Recorded music became widely available from 1901, when firms such as the Gramophone Company, Edison and Columbia began distributing musical discs and cylinders in New Zealand.
In 1901 the Talkeries retail chain was established, specialising in the discs that superseded the Edison cylinders. In most provincial centres, the chain held ‘record concerts’ for the public to hear new releases. In 1905 the Wellington branch alone imported 15,000 discs.
By the mid-1920s most New Zealand homes owned a record player, and the British-owned New Zealand branch of His Master’s Voice (HMV), established in 1926, was the dominant distributor of recorded music.
Early recording artists
New Zealand artists were quick to take advantage of the new medium, but they needed to record overseas. Before the First World War sopranos Frances Alda and Rosina Buckman were recorded, the latter in England in 1914 with a rendition of ‘Waiata poi’. After the war, the first to record a significant catalogue was the tenor Ernest McKinlay, who had been a member of the Kiwis entertainment troupe at the front. He was an early champion of Māori popular songs such as ‘Pōkarekare ana’ and ‘Pō atarau’, which became ubiquitous in the national repertoire.
Don’t need noise control
Ana Hato loved parties, and honed her voice at singalongs with family and friends at Whakarewarewa in Rotorua. Her niece recalled that ‘nobody in Whaka closed their windows when they had parties!’1, attesting to the quality of Hato’s voice.
In 1927 an Australian mobile recording unit visited Rotorua during a tour by the Duke and Duchess of York. They took the opportunity to record Māori soprano Ana Hato performing Māori popular favourites, many of them in duet with her cousin, the baritone Deane Waretini. Released on the Parlophone label, these became New Zealand’s first locally made commercial recordings, and sold in large numbers. Three years later, another Australian team recorded the Rotorua Māori Choir performing Māori traditional songs, love ballads, hymns, greetings and farewells, mostly composed in a European style. These also sold for many years.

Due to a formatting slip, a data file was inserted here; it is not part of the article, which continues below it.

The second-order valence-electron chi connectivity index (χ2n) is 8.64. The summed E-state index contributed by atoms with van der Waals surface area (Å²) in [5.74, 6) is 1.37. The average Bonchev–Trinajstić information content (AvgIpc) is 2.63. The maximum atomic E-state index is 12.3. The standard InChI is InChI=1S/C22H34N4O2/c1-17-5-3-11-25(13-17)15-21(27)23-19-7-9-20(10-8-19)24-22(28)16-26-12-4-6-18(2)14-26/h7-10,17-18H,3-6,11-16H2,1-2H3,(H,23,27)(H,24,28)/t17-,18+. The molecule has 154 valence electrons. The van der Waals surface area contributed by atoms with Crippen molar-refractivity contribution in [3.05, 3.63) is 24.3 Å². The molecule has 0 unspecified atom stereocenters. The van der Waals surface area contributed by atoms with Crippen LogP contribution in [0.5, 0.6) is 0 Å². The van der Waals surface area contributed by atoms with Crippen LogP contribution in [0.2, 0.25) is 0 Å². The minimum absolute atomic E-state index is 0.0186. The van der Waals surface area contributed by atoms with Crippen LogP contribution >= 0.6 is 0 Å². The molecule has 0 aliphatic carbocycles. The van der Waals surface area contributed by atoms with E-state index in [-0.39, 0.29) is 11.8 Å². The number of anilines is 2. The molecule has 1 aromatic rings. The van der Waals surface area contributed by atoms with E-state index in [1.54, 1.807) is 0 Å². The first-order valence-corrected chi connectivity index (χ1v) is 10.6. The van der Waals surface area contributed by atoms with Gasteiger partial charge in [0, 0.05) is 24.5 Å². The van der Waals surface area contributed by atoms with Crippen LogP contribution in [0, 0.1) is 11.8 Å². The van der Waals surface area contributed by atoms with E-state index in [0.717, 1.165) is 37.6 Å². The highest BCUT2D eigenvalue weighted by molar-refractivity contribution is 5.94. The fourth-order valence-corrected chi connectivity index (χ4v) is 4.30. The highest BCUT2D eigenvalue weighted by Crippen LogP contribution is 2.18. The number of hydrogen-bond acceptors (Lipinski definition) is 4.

In the 1930s acts that wanted to make commercial recordings had to travel to Australia. Among them were Wellington crooner Billy Hart and Nelson-born country singer Tex Morton. In 1930 three members of the Tāhiwi family from Ōtaki recorded 22 songs in Sydney. These included songs they had written themselves, and Māori and European popular favourites.
All Black George Nēpia recorded Walter Smith’s ‘Beneath the Māori moon’ and ‘Haere rā’ (‘Now is the hour’) in Britain for Decca in 1936.
After the country’s first radio programme was launched in 1921, New Zealanders were quick to respond to the new medium. At first, musicians acted as the patrons of radio, with many amateur and professional groups performing in the studio for broadcasts. Live broadcasts of popular singers and dance music – often from cabaret venues – were featured almost from the beginning, alongside the classical music favoured by the cultural gatekeepers.
The first New Zealander to sing on the radio is believed to be Violet Gyles of Wellington. She sang unaccompanied on Charles Forrest’s radio programme in 1922.
Despite the 1930s economic depression, ownership of radios increased exponentially, offering cheap, instant access to the latest music styles from Britain and America. Thousands of people attended community singing events in town halls and theatres.
In 1929 the first sound film was screened in New Zealand, and the musicians who provided the live accompaniment to silent movies were soon out of work. Many of them moved to perform in cabarets, playing dance music that would evolve into the most popular style of US jazz: swing. ‘Light music’ was a flourishing genre that suited conservative broadcasters and those wanting a style of popular music that was more accessible than classical, but had more pretensions than jazz. Among the big names were Gil Dech (famous for the piano solo ‘Remembrance’), band leader Henry Rudolph and multi-instrumentalist Ossie Cheesman.